Lifting the lid
By Mike Kemp
Archaeologists are trying to unravel the secrets of a skeleton found in a lead coffin in North Yorkshire. They hope it will reveal more about the everyday life of our 2000 year old ancestors.
Our Roman Past
Aldborough was the capital of the Romanised Brigantes.
Only 300 Roman lead coffins have been found in the UK.
Well-preserved remains are of a high status person.
Finds of this kind are very unusual in Yorkshire - and only about 300 Roman lead coffins have been unearthed in the UK.
The half-tonne coffin was discovered in a farmer's field at Aldborough, near Boroughbridge. This place, once known as Isurium Brigantium, was an important tribal settlement for the Iron Age Brigantes people who fought against the Roman invaders.
The six-foot coffin was found in a rough cut stone-lined chamber. It had few signs of decoration on its surface and its lid was partially crushed.
But inside were the well-preserved remains of what is most likely a Romano-British adult who probably lived sometime between the second and fourth centuries. It hasn't yet been possible to sex or age the skeleton. No burial goods were found with it but it's the bones which will reveal most.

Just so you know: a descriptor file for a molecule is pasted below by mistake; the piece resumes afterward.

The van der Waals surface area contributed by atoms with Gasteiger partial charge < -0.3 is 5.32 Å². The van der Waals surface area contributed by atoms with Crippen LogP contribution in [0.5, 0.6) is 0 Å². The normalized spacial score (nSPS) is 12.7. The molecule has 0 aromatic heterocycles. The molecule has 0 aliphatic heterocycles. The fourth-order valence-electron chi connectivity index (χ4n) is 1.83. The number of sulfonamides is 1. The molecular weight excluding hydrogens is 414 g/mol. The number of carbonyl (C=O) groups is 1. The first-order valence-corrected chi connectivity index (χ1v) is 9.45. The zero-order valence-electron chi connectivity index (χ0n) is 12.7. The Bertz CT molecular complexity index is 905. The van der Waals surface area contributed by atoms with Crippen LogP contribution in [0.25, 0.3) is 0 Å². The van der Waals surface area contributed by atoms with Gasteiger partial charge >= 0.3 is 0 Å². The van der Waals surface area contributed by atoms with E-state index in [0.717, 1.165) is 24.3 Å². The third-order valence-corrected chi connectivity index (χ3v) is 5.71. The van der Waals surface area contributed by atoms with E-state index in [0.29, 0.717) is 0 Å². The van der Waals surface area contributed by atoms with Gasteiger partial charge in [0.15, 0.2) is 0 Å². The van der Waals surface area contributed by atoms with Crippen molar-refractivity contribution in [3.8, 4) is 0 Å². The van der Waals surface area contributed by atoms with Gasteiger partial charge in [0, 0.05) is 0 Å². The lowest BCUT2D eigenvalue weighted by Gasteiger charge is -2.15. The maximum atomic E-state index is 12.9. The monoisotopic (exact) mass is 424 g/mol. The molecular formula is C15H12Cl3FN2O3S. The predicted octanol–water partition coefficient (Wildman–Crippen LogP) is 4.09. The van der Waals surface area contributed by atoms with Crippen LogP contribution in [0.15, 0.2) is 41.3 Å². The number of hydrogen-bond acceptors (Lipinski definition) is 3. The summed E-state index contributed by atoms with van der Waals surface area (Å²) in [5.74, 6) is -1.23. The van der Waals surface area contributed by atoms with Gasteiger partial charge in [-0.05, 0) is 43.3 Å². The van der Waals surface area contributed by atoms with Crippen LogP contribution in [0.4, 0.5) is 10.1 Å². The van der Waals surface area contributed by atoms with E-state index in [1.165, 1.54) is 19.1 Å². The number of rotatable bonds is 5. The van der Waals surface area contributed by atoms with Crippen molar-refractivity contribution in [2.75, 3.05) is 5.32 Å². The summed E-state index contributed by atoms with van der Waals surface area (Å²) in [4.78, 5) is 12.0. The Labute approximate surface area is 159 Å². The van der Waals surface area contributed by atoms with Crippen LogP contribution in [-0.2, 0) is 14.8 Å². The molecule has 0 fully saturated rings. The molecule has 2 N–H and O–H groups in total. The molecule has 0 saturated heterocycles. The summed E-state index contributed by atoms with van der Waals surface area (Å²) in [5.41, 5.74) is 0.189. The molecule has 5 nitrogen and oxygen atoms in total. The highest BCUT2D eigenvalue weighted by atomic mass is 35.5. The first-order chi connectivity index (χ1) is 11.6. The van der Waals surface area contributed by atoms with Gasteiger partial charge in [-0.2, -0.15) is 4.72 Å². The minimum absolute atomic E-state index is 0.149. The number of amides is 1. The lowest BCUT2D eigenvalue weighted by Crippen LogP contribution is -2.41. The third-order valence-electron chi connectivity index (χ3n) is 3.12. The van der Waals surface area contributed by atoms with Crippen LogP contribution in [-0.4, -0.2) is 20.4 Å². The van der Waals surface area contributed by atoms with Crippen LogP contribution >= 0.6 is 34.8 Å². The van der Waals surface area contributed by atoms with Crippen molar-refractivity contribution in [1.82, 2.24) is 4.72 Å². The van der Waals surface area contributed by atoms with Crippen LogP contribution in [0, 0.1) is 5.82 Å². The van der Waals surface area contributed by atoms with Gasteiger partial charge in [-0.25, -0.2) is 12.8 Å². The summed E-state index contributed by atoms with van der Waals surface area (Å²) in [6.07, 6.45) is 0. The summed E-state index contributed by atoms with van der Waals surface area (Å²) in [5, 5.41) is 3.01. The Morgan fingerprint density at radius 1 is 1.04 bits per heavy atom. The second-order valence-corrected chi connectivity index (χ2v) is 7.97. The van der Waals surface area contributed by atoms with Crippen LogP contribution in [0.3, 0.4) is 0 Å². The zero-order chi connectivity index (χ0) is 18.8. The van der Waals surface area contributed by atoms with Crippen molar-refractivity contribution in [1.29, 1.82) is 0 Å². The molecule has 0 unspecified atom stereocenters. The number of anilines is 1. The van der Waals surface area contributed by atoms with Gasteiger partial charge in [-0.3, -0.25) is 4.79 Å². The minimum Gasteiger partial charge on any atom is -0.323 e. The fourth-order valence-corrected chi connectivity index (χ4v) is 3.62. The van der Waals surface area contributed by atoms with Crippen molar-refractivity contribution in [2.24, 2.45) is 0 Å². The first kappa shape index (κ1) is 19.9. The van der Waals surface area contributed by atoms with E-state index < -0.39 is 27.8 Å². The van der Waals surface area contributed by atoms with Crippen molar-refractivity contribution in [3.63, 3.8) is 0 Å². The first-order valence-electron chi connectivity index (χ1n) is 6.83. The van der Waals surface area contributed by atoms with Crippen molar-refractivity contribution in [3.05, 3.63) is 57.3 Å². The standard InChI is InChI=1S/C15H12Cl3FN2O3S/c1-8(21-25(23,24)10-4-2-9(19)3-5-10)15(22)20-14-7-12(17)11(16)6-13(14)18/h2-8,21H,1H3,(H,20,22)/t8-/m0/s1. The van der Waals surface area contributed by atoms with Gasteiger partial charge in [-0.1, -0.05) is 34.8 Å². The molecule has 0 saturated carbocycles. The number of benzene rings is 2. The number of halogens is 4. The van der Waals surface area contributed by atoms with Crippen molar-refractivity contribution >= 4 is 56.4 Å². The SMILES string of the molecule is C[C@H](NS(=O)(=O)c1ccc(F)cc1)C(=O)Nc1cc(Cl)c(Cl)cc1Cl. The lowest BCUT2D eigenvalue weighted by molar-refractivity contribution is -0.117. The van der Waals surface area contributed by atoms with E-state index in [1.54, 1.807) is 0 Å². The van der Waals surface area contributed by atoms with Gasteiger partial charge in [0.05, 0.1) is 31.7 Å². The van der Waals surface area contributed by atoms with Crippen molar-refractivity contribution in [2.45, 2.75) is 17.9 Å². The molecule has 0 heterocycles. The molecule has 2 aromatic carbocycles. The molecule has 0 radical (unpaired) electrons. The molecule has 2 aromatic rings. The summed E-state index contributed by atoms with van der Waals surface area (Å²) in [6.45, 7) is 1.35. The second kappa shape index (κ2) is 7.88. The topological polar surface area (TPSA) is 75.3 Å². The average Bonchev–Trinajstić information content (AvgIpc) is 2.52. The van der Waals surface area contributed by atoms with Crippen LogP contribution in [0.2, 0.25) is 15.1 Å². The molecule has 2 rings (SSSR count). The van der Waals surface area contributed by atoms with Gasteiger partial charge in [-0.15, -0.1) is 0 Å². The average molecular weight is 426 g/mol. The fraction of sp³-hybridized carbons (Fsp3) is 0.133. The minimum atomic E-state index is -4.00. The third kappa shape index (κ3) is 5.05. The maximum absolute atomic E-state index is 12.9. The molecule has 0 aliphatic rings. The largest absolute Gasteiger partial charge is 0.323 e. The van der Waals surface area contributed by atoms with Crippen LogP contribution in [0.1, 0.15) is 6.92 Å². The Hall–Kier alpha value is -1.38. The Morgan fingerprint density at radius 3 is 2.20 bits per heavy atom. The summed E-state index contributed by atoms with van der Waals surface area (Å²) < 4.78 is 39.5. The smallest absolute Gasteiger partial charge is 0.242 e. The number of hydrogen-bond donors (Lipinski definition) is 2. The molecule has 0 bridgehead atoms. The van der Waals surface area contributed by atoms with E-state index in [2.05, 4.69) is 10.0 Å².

"We also have the teeth which is very important," said Ian Panter, conservator with the York Archaeological Trust.
"Thanks to modern technology we will be able to use these to shed light on the person's childhood diet and determine whether he or she was born locally or came from further afield.
"I've only ever worked on one other Roman lead coffin burial and that was from the south of England 20 years ago so this really is an exciting find."
The bones will be carefully extracted and subjected to detailed analysis. Extensive studies will also be made of the coffin. But archaeologists already have some ideas.
"The fact the burial involved an expensive lead coffin signifies the person was perhaps of high status," said Keith Emerick, Inspector of Ancient Monuments with English Heritage.
Conservator Mags Felter with the remains
"Funeral practices for such people varied at different times between cremation and interment. We're keen to see what specialists like osteo-archaeologists can tell us about the bones so we can build a picture of this person's life."
Aldborough - where the coffin was found - became a prosperous Imperial outpost, the most northerly such town in the Roman Empire, and had a forum, baths, a temple and many fine houses and villas.
last updated: 31/03/2008 at 15:14